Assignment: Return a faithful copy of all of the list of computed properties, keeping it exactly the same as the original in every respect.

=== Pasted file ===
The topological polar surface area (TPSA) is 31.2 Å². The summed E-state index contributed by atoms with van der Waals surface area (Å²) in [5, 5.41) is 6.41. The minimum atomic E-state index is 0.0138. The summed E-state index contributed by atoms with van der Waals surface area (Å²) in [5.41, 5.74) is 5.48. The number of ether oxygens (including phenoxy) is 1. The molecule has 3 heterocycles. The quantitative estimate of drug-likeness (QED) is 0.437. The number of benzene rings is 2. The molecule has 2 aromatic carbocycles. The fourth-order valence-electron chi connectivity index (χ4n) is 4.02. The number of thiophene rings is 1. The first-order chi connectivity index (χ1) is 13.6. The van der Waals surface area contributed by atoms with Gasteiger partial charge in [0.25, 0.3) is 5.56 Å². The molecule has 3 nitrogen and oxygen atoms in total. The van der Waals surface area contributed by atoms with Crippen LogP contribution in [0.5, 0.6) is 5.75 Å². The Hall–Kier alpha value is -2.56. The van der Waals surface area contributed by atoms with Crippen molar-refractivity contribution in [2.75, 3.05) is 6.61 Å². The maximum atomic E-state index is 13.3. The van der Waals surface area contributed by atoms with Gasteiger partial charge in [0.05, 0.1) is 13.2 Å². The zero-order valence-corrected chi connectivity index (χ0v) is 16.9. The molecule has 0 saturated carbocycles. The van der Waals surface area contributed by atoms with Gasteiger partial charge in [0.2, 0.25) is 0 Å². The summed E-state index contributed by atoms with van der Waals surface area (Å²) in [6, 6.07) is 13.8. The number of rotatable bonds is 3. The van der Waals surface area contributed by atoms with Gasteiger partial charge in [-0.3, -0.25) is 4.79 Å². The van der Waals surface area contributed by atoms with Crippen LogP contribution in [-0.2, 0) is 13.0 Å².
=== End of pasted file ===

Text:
The topological polar surface area (TPSA) is 31.2 Å². The summed E-state index contributed by atoms with van der Waals surface area (Å²) in [5, 5.41) is 6.41. The minimum atomic E-state index is 0.0138. The summed E-state index contributed by atoms with van der Waals surface area (Å²) in [5.41, 5.74) is 5.48. The number of ether oxygens (including phenoxy) is 1. The molecule has 3 heterocycles. The quantitative estimate of drug-likeness (QED) is 0.437. The number of benzene rings is 2. The molecule has 2 aromatic carbocycles. The fourth-order valence-electron chi connectivity index (χ4n) is 4.02. The number of thiophene rings is 1. The first-order chi connectivity index (χ1) is 13.6. The van der Waals surface area contributed by atoms with Gasteiger partial charge in [0.25, 0.3) is 5.56 Å². The molecule has 3 nitrogen and oxygen atoms in total. The van der Waals surface area contributed by atoms with Crippen LogP contribution in [0.5, 0.6) is 5.75 Å². The Hall–Kier alpha value is -2.56. The van der Waals surface area contributed by atoms with Crippen molar-refractivity contribution in [2.75, 3.05) is 6.61 Å². The maximum atomic E-state index is 13.3. The van der Waals surface area contributed by atoms with Gasteiger partial charge in [0.05, 0.1) is 13.2 Å². The zero-order valence-corrected chi connectivity index (χ0v) is 16.9. The molecule has 0 saturated carbocycles. The van der Waals surface area contributed by atoms with Gasteiger partial charge in [0.2, 0.25) is 0 Å². The summed E-state index contributed by atoms with van der Waals surface area (Å²) in [6, 6.07) is 13.8. The number of rotatable bonds is 3. The van der Waals surface area contributed by atoms with Gasteiger partial charge in [-0.3, -0.25) is 4.79 Å². The van der Waals surface area contributed by atoms with Crippen LogP contribution in [-0.2, 0) is 13.0 Å².